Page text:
26. Xiao, Q.; McPherson, E.G. Surface Water Storage Capacity of Twenty Tree Species in Davis, California. J. Environ. Qual. 2016, 45, 188–198. [Google Scholar] [CrossRef]
  27. Guevara-Escobar, A.; Gonzalez-Sosa, E.; Ramos-Salinas, M.; Hernandez-Delgado, G.D. Experimental analysis of drainage and water storage of litter layers. Hydrol. Earth Syst. Sci. 2007, 11, 1703–1716. [Google Scholar] [CrossRef]
  28. Carlyle-Moses, D.E.; Gash, J.H.C. Rainfall interception loss by forest canopies. In Forest Hydrology and Biogeochemistry: Synthesis of Past Research and Future Directions; Levia, D.F., Carlyle-Moses, D.E., Tanaka, T., Eds.; Springer: New York, NY, USA, 2011; pp. 407–423. [Google Scholar]
  29. Fernandes, P.; Rego, F. A New Method to Estimate Fuel Surface Area-to-Volume Ratio Using Water Immersion. Int. J. Wildland Fire 1998, 8, 121–128. [Google Scholar] [CrossRef]
  30. Levia, D.F.; Hudson, S.A.; Llorens, P.; Nanko, K. Throughfall drop size distributions: A review and prospectus for future research. Wiley Interdiscip. Rev. Water 2017, 4, e1225. [Google Scholar] [CrossRef]
  31. Kang, M.-S.; Hong, J.-W.; Bong, H.-Y.; Jang, H.-M.; Choi, M.; Jang, Y.-H.; Cheon, J.-H.; Kim, J. On Estimating Interception Storage Capacity of Litter Layer at Gwangneung Deciduous Forest. Korean J. Agric. For. Meteorol. 2011, 13, 87–92. [Google Scholar] [CrossRef]
  32. Wang, H.; Van Eyk, P.J.; Medwell, P.R.; Birzer, C.H.; Tian, Z.F.; Possell, M.; Huang, X. Air Permeability of the Litter Layer in Broadleaf Forests. Front. Mech. Eng. 2019, 5, 53. [Google Scholar] [CrossRef]
  33. Dunkerley, D. Percolation through leaf litter: What happens during rainfall events of varying intensity? J. Hydrol. 2015, 525, 737–746. [Google Scholar] [CrossRef]
  34. Fay, M.P.; Proschan, M.A. Wilcoxon-Mann-Whitney or t-test? On assumptions for hypothesis tests and multiple interpretations of decision rules. Stat. Surv. 2010, 4, 1–39. [Google Scholar] [CrossRef]
  35. Zagyvai-Kiss, K.A.; Kalicz, P.; Szilagyi, J.; Gribovszki, Z. On the specific water holding capacity of litter for three forest ecosystems in the eastern foothills of the Alps. Agric. For. Meteorol. 2019, 278, 107656. [Google Scholar] [CrossRef]
  36. Bristow, K.; Campbell, G.; Papendick, R.; Elliott, L. Simulation of heat and moisture transfer through a surface residue—Soil system. Agric. For. Meteorol. 1986, 36, 193–214. [Google Scholar] [CrossRef]
  37. Bussière, F.; Cellier, P. Modification of the soil temperature and water content regimes by a crop residue mulch: Experiment and modelling. Agric. For. Meteorol. 1994, 68, 1–28. [Google Scholar] [CrossRef]
  38. Warning, R.H.; Rogers, J.J.; Swank, W.T. Water relation and hydrologic cycles. In Dynamic Properties of Forest Ecosystem; Reichle, D.E., Ed.; Cambridge University Press: New York, NY, USA, 1982; pp. 205–264. [Google Scholar]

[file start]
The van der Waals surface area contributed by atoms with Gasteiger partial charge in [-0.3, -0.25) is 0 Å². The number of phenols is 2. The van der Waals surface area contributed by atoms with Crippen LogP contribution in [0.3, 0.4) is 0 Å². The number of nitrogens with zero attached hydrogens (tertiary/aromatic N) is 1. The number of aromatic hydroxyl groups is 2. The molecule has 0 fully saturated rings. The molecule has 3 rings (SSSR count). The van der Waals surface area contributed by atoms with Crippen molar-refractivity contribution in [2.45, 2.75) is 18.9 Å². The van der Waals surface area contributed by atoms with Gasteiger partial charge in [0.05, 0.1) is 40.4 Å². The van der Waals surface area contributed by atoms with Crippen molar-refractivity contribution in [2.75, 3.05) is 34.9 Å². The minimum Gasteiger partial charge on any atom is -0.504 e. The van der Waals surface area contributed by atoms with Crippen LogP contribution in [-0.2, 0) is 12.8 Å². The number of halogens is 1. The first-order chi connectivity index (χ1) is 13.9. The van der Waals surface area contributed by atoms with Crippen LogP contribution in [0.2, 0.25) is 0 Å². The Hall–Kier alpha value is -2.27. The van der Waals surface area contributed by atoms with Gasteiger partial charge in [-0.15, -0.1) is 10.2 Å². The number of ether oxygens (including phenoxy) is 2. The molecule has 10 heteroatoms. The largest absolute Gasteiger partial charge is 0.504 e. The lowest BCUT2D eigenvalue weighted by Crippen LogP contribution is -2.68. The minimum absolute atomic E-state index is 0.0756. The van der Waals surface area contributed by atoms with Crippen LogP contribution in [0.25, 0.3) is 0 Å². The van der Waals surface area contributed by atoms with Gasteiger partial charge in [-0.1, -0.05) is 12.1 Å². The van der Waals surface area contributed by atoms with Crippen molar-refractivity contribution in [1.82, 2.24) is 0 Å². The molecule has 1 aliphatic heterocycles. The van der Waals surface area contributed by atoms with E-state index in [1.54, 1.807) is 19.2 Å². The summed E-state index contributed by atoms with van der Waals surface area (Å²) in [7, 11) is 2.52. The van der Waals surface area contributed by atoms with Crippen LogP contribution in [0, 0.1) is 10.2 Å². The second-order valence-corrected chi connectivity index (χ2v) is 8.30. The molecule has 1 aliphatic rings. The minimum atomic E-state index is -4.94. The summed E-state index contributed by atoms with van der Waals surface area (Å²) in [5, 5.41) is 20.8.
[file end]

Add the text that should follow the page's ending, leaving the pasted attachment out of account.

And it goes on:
Figure 1. Rainfall simulation apparatus: (a) schematic diagram, and (b) plan view.
Figure 1. Rainfall simulation apparatus: (a) schematic diagram, and (b) plan view.
Water 12 03145 g001
Figure 2. Graphical representation of interception storage capacity in the litter weight curve.
Figure 2. Graphical representation of interception storage capacity in the litter weight curve.
Water 12 03145 g002
Figure 3. Deviations of drainage and rainfall rates (dD/dR) for 5-s intervals.
Figure 3. Deviations of drainage and rainfall rates (dD/dR) for 5-s intervals.
Water 12 03145 g003
Figure 4. Distribution of (a) the surface area of the broadleaf litter, and (b) the length of the needle-leaf litter.
Figure 4. Distribution of (a) the surface area of the broadleaf litter, and (b) the length of the needle-leaf litter.
Water 12 03145 g004
Figure 5. Variations in litter interception storage capacity at various durations and an intensity of 50 mm/h rainfall. (a) needle-leaf litter, and (b) broadleaf litter.
Figure 5. Variations in litter interception storage capacity at various durations and an intensity of 50 mm/h rainfall. (a) needle-leaf litter, and (b) broadleaf litter.
Water 12 03145 g005
Figure 6. Variations in litter interception storage with rainfall intensity. (a) needle-leaf litter, and (b) broadleaf litter.
Figure 6. Variations in litter interception storage with rainfall intensity. (a) needle-leaf litter, and (b) broadleaf litter.
Water 12 03145 g006
Figure 7. Variation in lag time and time to percolation with litter type and rainfall intensity. (a) Lag time, (b) Time to percolation.